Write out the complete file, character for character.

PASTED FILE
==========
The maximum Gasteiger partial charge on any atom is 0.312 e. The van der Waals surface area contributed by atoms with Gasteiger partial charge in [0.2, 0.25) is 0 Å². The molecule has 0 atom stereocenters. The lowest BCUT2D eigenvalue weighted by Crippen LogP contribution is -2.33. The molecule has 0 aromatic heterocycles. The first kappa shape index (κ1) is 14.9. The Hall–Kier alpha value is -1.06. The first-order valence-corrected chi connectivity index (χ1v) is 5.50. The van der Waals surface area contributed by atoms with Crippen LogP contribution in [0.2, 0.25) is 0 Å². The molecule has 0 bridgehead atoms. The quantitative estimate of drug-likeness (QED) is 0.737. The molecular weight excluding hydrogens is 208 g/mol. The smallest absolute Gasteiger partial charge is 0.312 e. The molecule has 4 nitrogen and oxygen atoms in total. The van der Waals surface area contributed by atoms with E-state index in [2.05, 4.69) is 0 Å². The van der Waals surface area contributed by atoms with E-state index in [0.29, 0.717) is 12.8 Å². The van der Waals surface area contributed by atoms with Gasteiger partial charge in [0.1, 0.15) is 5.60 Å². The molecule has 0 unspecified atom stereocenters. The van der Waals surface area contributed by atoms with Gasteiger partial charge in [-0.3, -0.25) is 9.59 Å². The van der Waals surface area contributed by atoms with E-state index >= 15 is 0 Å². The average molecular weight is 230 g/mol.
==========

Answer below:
The maximum Gasteiger partial charge on any atom is 0.312 e. The van der Waals surface area contributed by atoms with Gasteiger partial charge in [0.2, 0.25) is 0 Å². The molecule has 0 atom stereocenters. The lowest BCUT2D eigenvalue weighted by Crippen LogP contribution is -2.33. The molecule has 0 aromatic heterocycles. The first kappa shape index (κ1) is 14.9. The Hall–Kier alpha value is -1.06. The first-order valence-corrected chi connectivity index (χ1v) is 5.50. The van der Waals surface area contributed by atoms with Crippen LogP contribution in [0.2, 0.25) is 0 Å². The molecule has 0 bridgehead atoms. The quantitative estimate of drug-likeness (QED) is 0.737. The molecular weight excluding hydrogens is 208 g/mol. The smallest absolute Gasteiger partial charge is 0.312 e. The molecule has 4 nitrogen and oxygen atoms in total. The van der Waals surface area contributed by atoms with E-state index in [2.05, 4.69) is 0 Å². The van der Waals surface area contributed by atoms with E-state index in [0.29, 0.717) is 12.8 Å². The van der Waals surface area contributed by atoms with Gasteiger partial charge in [0.1, 0.15) is 5.60 Å². The molecule has 0 unspecified atom stereocenters. The van der Waals surface area contributed by atoms with Gasteiger partial charge in [-0.3, -0.25) is 9.59 Å². The van der Waals surface area contributed by atoms with E-state index >= 15 is 0 Å². The average molecular weight is 230 g/mol.